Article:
Wait a second. Does that sound familiar? If you read the previous tutorial, you'll remember that we measured a fraction of the supply voltage then too! The only difference is that then we were measuring a potentiometer and here we want to measure a thermistor. To measure voltage across the thermistor, we need to use the ADC on the Pico. Let's look at our handy Pico pinout diagram to find an ADC pin.
We can use either of those 3 pins for our ADC. I am going to choose ADC0, i.e. pin GP26. As in the previous tutorial, we'll connect the sensor's VCC pin to the 3V3 pin at pin 36. And you can connect the GND pin to any ground pin on the Pico; I chose pin number 3. Let's wire it up in the simulator!
Let's read some data from the temperature sensor to get an intuition for how it changes with temperature. We will write a basic MicroPython script to read the data using the ADC, exactly as in the previous tutorial. Type this into the code editor on Wokwi.
Run the script by pressing the 'play' button at the top of the simulator. By default, the temperature in the simulation environment is constant at a pleasant 24 °C so you will see the same ADC value being output over and over again in the console. To change the temperature, click on the temperature sensor while the simulation is running and you should see a slider. Play around with the temperature and notice the response in the ADC values.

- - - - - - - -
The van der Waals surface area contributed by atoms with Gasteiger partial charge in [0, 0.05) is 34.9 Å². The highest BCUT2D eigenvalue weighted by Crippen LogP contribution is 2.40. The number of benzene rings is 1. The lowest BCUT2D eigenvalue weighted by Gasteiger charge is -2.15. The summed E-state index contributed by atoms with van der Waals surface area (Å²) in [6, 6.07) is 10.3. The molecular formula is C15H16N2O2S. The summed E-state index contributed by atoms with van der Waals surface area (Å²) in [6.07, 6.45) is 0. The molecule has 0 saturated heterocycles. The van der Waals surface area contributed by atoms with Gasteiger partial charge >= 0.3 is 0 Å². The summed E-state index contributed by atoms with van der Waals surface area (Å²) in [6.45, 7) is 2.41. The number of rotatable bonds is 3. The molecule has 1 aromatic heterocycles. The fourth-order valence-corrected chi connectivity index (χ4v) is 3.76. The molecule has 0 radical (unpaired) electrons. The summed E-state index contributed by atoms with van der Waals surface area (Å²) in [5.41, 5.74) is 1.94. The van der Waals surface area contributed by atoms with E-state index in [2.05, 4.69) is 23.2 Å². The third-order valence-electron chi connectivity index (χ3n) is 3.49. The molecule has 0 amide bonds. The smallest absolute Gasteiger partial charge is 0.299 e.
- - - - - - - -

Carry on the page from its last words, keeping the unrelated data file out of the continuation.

Interesting! When we decrease the temperature, the ADC value increases, and vice versa. That's because this is an NTC, or negative temperature coefficient thermistor. It's a fancy way of saying that the resistance of the thermistor decreases when its temperature increases.
How exactly does its resistance vary with temperature, though? This is where we would get into some gnarly arithmetic. Since you'd (probably) rather not relive your high-school math class trauma, I won't spend any time deriving the formula between temperature and ADC data. But I do really enjoy showing people stress-inducing math formulas, so I've written it out here for you to see the beautiful horror I shielded you from.
We do have to put this formula in our code, so let's focus on understanding the two key parameters here:
- The 'x' at the bottom refers to the value we get from the ADC.
- The β (beta) value is different for different thermistors, and it represents a thermistor's exact relationship with temperature.
The astute among you may have also recognized the 65535 in the denominator, which we saw in the previous tutorial. It's equivalent to (2^16 - 1), which is the maximum value that the 16-bit ADC on the Pico will output. The even more astute may recognize the number 273.15, which is the constant factor for converting temperature between Celsius and Kelvin. And the astutest of all will notice that the number 298.15 is just the temperature 25 °C converted to Kelvin. But none of that really matters for writing the MicroPython program, so don't stress 😌